Everywhere it is celebrated, Christmas brings along a magic and contagious atmosphere, religious as well as pagan rituals, lots of presents and sweets. If you are planning to travel for Christmas, Barcelona is a worthwhile destination. Besides the attractions you can discover all year round, typically Catalonian Christmas traditions can be discovered in the region’s capital
Open air markets are organized annually in Barcelona. The best known of all, Fira de Santa Llucia, is installed right in the heart of the city, in Plaza de la Seu. Every year, since 1786, about 300 hundreds of stalls surround Barcelona’s Cathedral displaying all sorts of products from fir trees and mistletoe bouquets, to toys, souvenirs, musical instruments and the typically Catalan Christmas characters. Opening on November 27th, Fira de Santa Llucia makes Barcelona’s Gothic Quarter become even more animated than it usually is. If you are in Barcelona during the month of December, Fira de Santa Llucia is certainly worth a visit. You can get there by metro (L1 – Catalunya or Urquinaona stations, L3 – Liceu or Catalunya stations, L4 – Jaume I station) or by bus (lines 17, 19, 40, 45 and 120).
Feira de Reyes is another very popular Christmas market in Barcelona. It is held annually on Gran Via de les Corts Catalans, between Muntaner and Rocafort streets. Fira de Nadal a la Sagrada Familia spreads its stalls on the gardens surrounding Barcelona’s most famous landmark. Besides, other markets that are available all year round like Col.lectiu d’Artesans de l’Alimentació and Mercat Gótic gain a typically Christmas look once the holiday season approaches.
Although Barcelona’s Christmas markets are colorful and vivid, they are not significantly different from the ones you find in London or Paris. Probably the most striking Catalonian Christmas tradition refers to a bizarre character called El Caganer. Despite his weird look, this scatological character carries a symbolic meaning whose origin goes back to the 18th century. Pants down (or skirt up in the feminine version) and buttocks in the air, El Caganer a peasant dressed in traditional costume (Catalan belt and beret) who fertilizes the earth with his excrement.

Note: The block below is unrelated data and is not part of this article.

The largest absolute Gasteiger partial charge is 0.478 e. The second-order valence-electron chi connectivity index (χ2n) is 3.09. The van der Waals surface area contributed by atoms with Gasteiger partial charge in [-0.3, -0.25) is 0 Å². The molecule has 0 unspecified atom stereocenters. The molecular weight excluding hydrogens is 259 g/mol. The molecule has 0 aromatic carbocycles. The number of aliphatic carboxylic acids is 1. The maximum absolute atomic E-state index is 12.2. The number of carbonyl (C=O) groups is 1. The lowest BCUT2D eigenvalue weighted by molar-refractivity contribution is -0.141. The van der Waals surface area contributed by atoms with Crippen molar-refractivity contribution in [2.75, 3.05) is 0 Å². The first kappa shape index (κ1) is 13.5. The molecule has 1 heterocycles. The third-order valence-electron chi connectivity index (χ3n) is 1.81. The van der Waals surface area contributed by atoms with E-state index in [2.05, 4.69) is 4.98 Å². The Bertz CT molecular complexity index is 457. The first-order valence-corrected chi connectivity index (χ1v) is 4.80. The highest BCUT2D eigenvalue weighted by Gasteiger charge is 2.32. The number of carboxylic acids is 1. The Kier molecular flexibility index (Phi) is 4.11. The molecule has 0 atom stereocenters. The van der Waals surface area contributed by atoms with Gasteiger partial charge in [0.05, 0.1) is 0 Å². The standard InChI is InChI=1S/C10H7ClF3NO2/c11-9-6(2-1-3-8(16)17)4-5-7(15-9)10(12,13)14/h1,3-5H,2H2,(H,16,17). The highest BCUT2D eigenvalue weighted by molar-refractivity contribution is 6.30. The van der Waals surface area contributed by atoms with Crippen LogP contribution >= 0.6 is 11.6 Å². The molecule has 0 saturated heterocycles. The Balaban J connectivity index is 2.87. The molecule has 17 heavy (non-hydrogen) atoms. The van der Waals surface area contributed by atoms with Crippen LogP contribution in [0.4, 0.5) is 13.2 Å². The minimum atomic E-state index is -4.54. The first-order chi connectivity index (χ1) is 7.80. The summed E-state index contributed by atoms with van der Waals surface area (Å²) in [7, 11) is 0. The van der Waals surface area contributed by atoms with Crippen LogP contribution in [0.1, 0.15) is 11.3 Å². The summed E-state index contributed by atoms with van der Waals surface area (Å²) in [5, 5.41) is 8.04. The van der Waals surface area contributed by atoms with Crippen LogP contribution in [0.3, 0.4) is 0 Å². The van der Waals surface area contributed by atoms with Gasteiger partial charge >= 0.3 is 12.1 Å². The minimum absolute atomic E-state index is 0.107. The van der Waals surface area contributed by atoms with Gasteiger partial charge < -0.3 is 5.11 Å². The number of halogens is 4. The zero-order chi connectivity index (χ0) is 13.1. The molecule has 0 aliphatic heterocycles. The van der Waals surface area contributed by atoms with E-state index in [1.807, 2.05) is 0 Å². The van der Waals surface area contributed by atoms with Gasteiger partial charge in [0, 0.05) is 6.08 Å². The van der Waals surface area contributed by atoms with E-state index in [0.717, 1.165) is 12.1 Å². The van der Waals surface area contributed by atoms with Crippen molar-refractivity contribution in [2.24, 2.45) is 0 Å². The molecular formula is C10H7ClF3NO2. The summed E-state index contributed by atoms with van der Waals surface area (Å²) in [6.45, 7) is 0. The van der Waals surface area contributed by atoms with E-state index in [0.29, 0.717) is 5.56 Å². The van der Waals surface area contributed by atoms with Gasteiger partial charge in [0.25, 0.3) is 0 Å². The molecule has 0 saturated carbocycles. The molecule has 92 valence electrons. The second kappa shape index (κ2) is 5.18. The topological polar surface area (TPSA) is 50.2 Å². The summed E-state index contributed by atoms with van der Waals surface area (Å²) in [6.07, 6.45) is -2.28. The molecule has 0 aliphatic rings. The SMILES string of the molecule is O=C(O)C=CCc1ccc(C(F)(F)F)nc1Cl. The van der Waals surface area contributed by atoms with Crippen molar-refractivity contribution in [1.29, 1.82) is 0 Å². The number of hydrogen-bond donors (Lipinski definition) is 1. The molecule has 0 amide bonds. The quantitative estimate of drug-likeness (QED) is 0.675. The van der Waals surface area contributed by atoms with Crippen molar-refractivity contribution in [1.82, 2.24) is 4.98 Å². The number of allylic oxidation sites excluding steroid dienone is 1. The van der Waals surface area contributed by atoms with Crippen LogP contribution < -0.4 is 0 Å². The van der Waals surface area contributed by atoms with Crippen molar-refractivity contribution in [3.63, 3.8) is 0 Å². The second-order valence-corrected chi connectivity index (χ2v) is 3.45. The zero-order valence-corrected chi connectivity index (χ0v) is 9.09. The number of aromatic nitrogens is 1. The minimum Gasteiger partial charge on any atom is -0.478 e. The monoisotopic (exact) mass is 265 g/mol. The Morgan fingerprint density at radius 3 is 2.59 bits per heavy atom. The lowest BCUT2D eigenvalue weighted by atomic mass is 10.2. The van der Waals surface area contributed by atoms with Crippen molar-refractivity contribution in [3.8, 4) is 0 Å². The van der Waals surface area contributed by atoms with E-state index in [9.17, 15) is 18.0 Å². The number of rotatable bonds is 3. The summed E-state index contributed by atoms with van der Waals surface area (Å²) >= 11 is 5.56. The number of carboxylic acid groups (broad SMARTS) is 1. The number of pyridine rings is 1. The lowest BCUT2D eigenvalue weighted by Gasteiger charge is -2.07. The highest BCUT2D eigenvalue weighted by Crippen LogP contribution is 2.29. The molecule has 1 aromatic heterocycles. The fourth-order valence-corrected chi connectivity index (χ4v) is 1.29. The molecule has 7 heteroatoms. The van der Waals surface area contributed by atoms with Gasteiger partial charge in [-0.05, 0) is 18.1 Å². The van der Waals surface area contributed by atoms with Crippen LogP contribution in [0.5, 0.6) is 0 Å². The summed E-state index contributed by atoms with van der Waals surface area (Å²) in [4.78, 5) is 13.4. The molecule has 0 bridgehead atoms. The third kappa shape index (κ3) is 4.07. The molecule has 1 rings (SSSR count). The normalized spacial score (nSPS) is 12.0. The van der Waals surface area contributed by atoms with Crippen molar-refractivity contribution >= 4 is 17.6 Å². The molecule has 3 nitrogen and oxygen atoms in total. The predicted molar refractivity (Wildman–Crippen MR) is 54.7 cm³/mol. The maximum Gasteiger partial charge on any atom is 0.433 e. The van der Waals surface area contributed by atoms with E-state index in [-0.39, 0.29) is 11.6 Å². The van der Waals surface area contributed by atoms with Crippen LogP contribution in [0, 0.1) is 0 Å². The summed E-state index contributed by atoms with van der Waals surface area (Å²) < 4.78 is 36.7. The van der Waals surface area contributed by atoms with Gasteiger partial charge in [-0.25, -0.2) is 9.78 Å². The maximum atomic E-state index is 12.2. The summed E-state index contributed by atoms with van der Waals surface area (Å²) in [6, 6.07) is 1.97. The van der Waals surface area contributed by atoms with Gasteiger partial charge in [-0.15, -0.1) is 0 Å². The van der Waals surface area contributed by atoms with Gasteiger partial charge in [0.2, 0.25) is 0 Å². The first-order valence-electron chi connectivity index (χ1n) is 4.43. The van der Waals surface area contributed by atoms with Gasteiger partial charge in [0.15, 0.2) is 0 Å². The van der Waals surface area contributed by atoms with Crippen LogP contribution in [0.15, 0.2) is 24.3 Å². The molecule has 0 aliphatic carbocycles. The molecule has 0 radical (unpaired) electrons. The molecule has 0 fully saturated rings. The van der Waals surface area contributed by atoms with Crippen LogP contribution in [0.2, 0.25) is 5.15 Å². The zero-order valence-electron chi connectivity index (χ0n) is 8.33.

In the Catalan culture, he is the symbol of good luck and prosperity, reminding us that we are all equal. An even more surprising fact is that the Catholic church fully accepts this bizarre tradition. Spanish children continue to enjoy the Where’s-Waldo type of games, hiding him under a bridge or behind a haystack within the Nativity scene. Nowadays, there are thousands of versions and El Caganer often borrows the face of famous people, from politicians to music stars and sports figures.
A tradition similar to Yule log, Tio de Nadal (also known as El Tio) originally referred to a hollowed piece of wood filled with candies, nuts and other sweets. Covered by a red blanket reminding the traditionally Catalonian hat (barretina), El Tio accumulates sweets starting December 8th (the date when the Feast of the Immaculate Conception is celebrated). A noisy ritual accompanies its emptying on Christmas Eve. Just like with El Caganer, modern times have brought changes to El Tio. Thus, it has been added a smiling face, a nose and even legs.
You can discover these characters while strolling through Barcelona’s Christmas markets. You will find them in shops’ windows, on the shelves as well as in people’s homes.